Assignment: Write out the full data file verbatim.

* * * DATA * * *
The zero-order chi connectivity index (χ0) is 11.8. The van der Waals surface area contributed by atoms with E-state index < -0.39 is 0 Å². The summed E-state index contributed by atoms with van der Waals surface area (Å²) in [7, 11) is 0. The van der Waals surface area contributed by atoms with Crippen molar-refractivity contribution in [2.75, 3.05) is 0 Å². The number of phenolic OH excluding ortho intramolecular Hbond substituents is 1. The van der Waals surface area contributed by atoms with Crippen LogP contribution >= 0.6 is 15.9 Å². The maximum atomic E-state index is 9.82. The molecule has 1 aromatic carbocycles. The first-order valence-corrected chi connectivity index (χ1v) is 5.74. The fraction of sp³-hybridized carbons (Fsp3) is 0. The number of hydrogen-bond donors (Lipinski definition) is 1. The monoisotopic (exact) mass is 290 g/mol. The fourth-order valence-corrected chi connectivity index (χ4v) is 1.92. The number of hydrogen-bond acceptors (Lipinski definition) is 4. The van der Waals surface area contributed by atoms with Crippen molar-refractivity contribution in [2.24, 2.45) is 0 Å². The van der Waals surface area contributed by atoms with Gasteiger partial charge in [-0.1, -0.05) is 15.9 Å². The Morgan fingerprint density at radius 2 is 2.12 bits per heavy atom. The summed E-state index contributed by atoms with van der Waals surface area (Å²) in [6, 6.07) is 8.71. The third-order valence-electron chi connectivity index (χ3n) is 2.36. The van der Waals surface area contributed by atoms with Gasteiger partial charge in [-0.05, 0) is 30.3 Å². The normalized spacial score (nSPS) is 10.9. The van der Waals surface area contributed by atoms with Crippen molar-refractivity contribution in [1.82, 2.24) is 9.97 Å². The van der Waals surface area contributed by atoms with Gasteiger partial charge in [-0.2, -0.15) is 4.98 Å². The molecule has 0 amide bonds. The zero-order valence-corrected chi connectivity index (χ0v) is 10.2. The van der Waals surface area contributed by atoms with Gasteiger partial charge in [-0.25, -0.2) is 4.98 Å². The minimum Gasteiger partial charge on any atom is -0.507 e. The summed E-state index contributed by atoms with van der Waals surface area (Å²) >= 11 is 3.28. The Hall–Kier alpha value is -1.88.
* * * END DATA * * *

The zero-order chi connectivity index (χ0) is 11.8. The van der Waals surface area contributed by atoms with E-state index < -0.39 is 0 Å². The summed E-state index contributed by atoms with van der Waals surface area (Å²) in [7, 11) is 0. The van der Waals surface area contributed by atoms with Crippen molar-refractivity contribution in [2.75, 3.05) is 0 Å². The number of phenolic OH excluding ortho intramolecular Hbond substituents is 1. The van der Waals surface area contributed by atoms with Crippen LogP contribution >= 0.6 is 15.9 Å². The maximum atomic E-state index is 9.82. The molecule has 1 aromatic carbocycles. The first-order valence-corrected chi connectivity index (χ1v) is 5.74. The fraction of sp³-hybridized carbons (Fsp3) is 0. The number of hydrogen-bond donors (Lipinski definition) is 1. The monoisotopic (exact) mass is 290 g/mol. The fourth-order valence-corrected chi connectivity index (χ4v) is 1.92. The number of hydrogen-bond acceptors (Lipinski definition) is 4. The van der Waals surface area contributed by atoms with Crippen molar-refractivity contribution in [2.24, 2.45) is 0 Å². The van der Waals surface area contributed by atoms with Gasteiger partial charge in [-0.1, -0.05) is 15.9 Å². The Morgan fingerprint density at radius 2 is 2.12 bits per heavy atom. The summed E-state index contributed by atoms with van der Waals surface area (Å²) in [6, 6.07) is 8.71. The third-order valence-electron chi connectivity index (χ3n) is 2.36. The van der Waals surface area contributed by atoms with Gasteiger partial charge in [-0.05, 0) is 30.3 Å². The normalized spacial score (nSPS) is 10.9. The van der Waals surface area contributed by atoms with Crippen molar-refractivity contribution in [1.82, 2.24) is 9.97 Å². The van der Waals surface area contributed by atoms with Gasteiger partial charge in [-0.2, -0.15) is 4.98 Å². The molecule has 0 amide bonds. The zero-order valence-corrected chi connectivity index (χ0v) is 10.2. The van der Waals surface area contributed by atoms with Gasteiger partial charge in [-0.25, -0.2) is 4.98 Å². The minimum Gasteiger partial charge on any atom is -0.507 e. The summed E-state index contributed by atoms with van der Waals surface area (Å²) >= 11 is 3.28. The Hall–Kier alpha value is -1.88.